Paris Terror Attacks
This month’s deadly attacks in Paris by gunmen and suicide bombers which hit a concert hall, a major stadium, restaurants and bars, have left 130 people dead and hundreds wounded with over 100 left in a critical condition. Three days of national mourning followed the attacks.
The attacks have been described by President Francois Hollande as an “act of war” organised by Isis. One of the attackers was said to have shouted “God is great” in Arabic. One witness heard a gunman blaming President Hollande for intervening in Syria. It was the first clear evidence that Paris was once again being targeted by Islamist extremists.
Our story: Paris mourns ‘barbaric’ attacks.
A passport found near one of the suicide bombers at the Stade de France bore the name of Ahmad al-Mohammad. It was used to register a refugee and American intelligence officials have reported that the passport was clearly fake, based on the sequence of its serial number, something not apparently picked up on as its holder made his way through Europe.
However the attacks have increased fears in Europe that militants might be using the refugee crisis to enter the continent. However, Hollande said France would still admit the 30,000 Syrian refugees it had committed to accepting under an EU plan agreed to in September.
In the aftermath of the attack, Paris has mobilized 115,000 security forces, carried out multiple raids, and conducted airstrikes over Raqaa, the Syrian city that serves as the Islamic State’s de facto capital.
Raids have also taken place in the Belgian city of Brussels. The Belgian government declared a state of emergency, warning of an “imminent” terror threat in Brussels. It urged people to stay away from venues such as transport hubs and concert halls. One analyst said that the nation’s capital was effectively shut down.
Many countries have shown that they’re standing side by side with France, by sending messages of support and lighting their iconic buildings with the colours of the French flag – red, white and blue. Social media has also seen trending support.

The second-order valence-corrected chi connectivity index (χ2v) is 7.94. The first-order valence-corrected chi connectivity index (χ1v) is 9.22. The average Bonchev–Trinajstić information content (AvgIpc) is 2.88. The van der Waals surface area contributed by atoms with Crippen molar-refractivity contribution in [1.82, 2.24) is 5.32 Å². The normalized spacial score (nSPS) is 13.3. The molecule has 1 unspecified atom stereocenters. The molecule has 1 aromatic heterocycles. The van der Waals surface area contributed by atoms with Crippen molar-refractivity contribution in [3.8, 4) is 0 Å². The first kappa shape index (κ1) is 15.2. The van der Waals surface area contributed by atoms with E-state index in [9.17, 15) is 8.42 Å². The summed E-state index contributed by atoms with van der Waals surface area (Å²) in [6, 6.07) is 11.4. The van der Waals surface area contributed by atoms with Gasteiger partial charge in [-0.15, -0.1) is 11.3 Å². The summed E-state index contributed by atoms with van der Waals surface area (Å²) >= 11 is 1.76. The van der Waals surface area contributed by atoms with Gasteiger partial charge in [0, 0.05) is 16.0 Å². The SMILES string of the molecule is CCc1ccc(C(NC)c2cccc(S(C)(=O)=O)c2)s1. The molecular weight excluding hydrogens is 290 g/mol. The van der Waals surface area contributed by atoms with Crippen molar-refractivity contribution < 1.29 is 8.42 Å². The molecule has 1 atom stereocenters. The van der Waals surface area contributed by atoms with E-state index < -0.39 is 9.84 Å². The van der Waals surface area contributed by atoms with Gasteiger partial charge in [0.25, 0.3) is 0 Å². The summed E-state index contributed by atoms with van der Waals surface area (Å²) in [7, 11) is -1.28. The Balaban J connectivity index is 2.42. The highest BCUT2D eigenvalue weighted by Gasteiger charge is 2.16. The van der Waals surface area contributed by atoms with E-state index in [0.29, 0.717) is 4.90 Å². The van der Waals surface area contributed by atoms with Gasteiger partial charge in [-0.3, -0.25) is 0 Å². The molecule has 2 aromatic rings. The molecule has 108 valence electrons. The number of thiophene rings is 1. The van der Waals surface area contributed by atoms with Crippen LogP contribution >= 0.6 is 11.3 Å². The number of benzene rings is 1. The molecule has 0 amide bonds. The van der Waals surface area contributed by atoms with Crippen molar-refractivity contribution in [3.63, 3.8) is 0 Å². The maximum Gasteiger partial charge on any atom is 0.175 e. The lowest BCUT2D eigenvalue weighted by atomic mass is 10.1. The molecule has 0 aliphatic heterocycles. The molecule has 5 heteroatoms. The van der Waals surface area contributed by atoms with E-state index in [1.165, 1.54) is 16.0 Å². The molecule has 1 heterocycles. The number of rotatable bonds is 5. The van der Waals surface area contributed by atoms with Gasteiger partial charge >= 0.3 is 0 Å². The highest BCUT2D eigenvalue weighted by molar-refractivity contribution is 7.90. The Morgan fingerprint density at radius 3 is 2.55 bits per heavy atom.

According to the Russian Defense Ministry, warplanes targeted eight ISIS positions, including arms, transportation, communications and control positions.
According to the London-based Syrian Observatory for Human Rights, 28 people were killed in the strikes, including women and children. However The Syrian National Coalition reported that 36 people were killed, all civilians.
Russia has also admitted to launching air strikes hitting militant organisations opposed to Assad – not only IS – bolstering Western fears that Vladimir Putin’s real purpose in Syria is to help Assad reclaim lost territory.
Our story: ISIS and airstrikes – is bombing an effective tool?
Russia supports Assad’s regime in the ongoing four-year civil war as the country is one of its few remaining allies in the Middle East. While Western powers have weapon embargoes on Syria’s government, Russia continues to supply Assad with arms.
Russia believes a strong Assad government is needed to repel the threat of Isis in the region but others have spoken of a need for regime change, fearing any support for Assad could inspire rebels to join IS and lead to more refugees fleeing the country.
Syrian state-run news agency ‘SANA’ reported that Russian warplanes had targeted “ISIS dens” in al-Rastan, Talbiseh and Zafaraniya in Homs province; Al-Tilol al-Hmer, in Qunaitra province; Aydoun, a village on the outskirts of the town of Salamiya; Deer Foul, between Hama and Homs; and the outskirts of Salmiya.
Sinai Plane Crash
Everybody on board was killed on the Airbus A321, operated by the Russian airline Kogalymavia, took off from Sharm el-Sheikh airport and was brought down by a bomb.
The plane was carrying 224 people in total, including 219 Russian citizens, four Ukrainians and one Belarus national. Of the 217 passengers, 17 were children. Most of the passengers were tourists. Many of the victims were members of the same families. A large number of them shared the same last name, and it appears that in some cases three generations of the same family perished in what is believed to be the worst air disaster involving a Russian plane.